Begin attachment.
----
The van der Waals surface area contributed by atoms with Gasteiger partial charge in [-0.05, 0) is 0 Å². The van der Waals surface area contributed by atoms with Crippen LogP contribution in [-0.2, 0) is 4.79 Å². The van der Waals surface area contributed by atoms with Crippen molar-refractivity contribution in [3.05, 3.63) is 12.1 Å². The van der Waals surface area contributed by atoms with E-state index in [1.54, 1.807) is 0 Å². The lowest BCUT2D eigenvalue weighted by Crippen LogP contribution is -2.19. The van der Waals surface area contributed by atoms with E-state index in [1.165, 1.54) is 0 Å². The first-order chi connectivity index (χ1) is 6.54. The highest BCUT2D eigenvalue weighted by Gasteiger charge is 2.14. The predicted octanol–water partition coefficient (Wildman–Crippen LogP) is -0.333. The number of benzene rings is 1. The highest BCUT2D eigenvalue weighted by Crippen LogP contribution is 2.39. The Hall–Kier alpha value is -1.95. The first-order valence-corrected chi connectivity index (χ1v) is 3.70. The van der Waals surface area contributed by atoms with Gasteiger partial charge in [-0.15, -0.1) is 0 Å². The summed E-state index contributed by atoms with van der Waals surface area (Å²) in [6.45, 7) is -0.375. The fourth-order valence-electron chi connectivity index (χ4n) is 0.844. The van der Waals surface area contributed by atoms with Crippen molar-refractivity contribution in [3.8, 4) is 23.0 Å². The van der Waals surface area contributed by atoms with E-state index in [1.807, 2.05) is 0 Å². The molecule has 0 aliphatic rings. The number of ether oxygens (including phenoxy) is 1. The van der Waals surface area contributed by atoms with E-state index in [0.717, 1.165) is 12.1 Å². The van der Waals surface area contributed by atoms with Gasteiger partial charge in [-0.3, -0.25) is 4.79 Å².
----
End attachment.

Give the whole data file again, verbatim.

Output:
The van der Waals surface area contributed by atoms with Gasteiger partial charge in [-0.05, 0) is 0 Å². The van der Waals surface area contributed by atoms with Crippen LogP contribution in [-0.2, 0) is 4.79 Å². The van der Waals surface area contributed by atoms with Crippen molar-refractivity contribution in [3.05, 3.63) is 12.1 Å². The van der Waals surface area contributed by atoms with E-state index in [1.54, 1.807) is 0 Å². The lowest BCUT2D eigenvalue weighted by Crippen LogP contribution is -2.19. The van der Waals surface area contributed by atoms with E-state index in [1.165, 1.54) is 0 Å². The first-order chi connectivity index (χ1) is 6.54. The highest BCUT2D eigenvalue weighted by Gasteiger charge is 2.14. The predicted octanol–water partition coefficient (Wildman–Crippen LogP) is -0.333. The number of benzene rings is 1. The highest BCUT2D eigenvalue weighted by Crippen LogP contribution is 2.39. The Hall–Kier alpha value is -1.95. The first-order valence-corrected chi connectivity index (χ1v) is 3.70. The van der Waals surface area contributed by atoms with Gasteiger partial charge in [-0.15, -0.1) is 0 Å². The summed E-state index contributed by atoms with van der Waals surface area (Å²) in [6.45, 7) is -0.375. The fourth-order valence-electron chi connectivity index (χ4n) is 0.844. The van der Waals surface area contributed by atoms with Crippen molar-refractivity contribution in [3.8, 4) is 23.0 Å². The van der Waals surface area contributed by atoms with E-state index in [1.807, 2.05) is 0 Å². The molecule has 0 aliphatic rings. The number of ether oxygens (including phenoxy) is 1. The van der Waals surface area contributed by atoms with E-state index in [0.717, 1.165) is 12.1 Å². The van der Waals surface area contributed by atoms with Gasteiger partial charge in [-0.3, -0.25) is 4.79 Å².